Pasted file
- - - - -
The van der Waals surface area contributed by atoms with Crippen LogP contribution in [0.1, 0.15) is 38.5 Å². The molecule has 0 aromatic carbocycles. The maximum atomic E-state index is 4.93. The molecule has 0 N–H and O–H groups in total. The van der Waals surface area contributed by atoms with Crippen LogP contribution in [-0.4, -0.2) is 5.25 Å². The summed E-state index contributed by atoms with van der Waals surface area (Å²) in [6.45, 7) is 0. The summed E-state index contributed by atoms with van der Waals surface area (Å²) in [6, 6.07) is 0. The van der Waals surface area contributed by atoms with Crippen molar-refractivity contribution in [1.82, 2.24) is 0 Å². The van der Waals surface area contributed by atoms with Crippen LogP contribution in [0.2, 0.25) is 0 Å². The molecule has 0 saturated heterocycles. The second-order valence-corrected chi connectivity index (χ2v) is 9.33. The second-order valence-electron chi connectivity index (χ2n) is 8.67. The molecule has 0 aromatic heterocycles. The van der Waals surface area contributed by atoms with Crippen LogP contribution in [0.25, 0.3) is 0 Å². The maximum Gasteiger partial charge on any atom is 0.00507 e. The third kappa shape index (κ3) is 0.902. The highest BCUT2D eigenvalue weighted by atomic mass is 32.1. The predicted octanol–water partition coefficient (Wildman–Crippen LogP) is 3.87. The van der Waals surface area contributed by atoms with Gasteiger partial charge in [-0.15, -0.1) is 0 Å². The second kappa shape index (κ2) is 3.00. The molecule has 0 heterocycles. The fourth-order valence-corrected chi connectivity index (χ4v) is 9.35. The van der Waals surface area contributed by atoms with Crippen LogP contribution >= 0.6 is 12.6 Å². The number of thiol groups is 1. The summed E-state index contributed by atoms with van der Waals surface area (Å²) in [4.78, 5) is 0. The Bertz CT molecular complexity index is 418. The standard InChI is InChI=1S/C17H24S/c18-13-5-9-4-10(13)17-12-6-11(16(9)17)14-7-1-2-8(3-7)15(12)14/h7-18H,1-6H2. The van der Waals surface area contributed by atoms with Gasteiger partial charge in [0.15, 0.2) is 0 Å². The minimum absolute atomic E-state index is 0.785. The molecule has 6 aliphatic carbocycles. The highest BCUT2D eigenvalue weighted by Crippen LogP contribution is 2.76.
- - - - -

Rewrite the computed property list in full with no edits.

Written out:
The van der Waals surface area contributed by atoms with Crippen LogP contribution in [0.1, 0.15) is 38.5 Å². The molecule has 0 aromatic carbocycles. The maximum atomic E-state index is 4.93. The molecule has 0 N–H and O–H groups in total. The van der Waals surface area contributed by atoms with Crippen LogP contribution in [-0.4, -0.2) is 5.25 Å². The summed E-state index contributed by atoms with van der Waals surface area (Å²) in [6.45, 7) is 0. The summed E-state index contributed by atoms with van der Waals surface area (Å²) in [6, 6.07) is 0. The van der Waals surface area contributed by atoms with Crippen molar-refractivity contribution in [1.82, 2.24) is 0 Å². The van der Waals surface area contributed by atoms with Crippen LogP contribution in [0.2, 0.25) is 0 Å². The molecule has 0 saturated heterocycles. The second-order valence-corrected chi connectivity index (χ2v) is 9.33. The second-order valence-electron chi connectivity index (χ2n) is 8.67. The molecule has 0 aromatic heterocycles. The van der Waals surface area contributed by atoms with Crippen LogP contribution in [0.25, 0.3) is 0 Å². The maximum Gasteiger partial charge on any atom is 0.00507 e. The third kappa shape index (κ3) is 0.902. The highest BCUT2D eigenvalue weighted by atomic mass is 32.1. The predicted octanol–water partition coefficient (Wildman–Crippen LogP) is 3.87. The van der Waals surface area contributed by atoms with Gasteiger partial charge in [-0.15, -0.1) is 0 Å². The second kappa shape index (κ2) is 3.00. The molecule has 0 heterocycles. The fourth-order valence-corrected chi connectivity index (χ4v) is 9.35. The van der Waals surface area contributed by atoms with Crippen LogP contribution >= 0.6 is 12.6 Å². The number of thiol groups is 1. The summed E-state index contributed by atoms with van der Waals surface area (Å²) in [4.78, 5) is 0. The Bertz CT molecular complexity index is 418. The standard InChI is InChI=1S/C17H24S/c18-13-5-9-4-10(13)17-12-6-11(16(9)17)14-7-1-2-8(3-7)15(12)14/h7-18H,1-6H2. The van der Waals surface area contributed by atoms with Gasteiger partial charge in [0.15, 0.2) is 0 Å². The minimum absolute atomic E-state index is 0.785. The molecule has 6 aliphatic carbocycles. The highest BCUT2D eigenvalue weighted by Crippen LogP contribution is 2.76.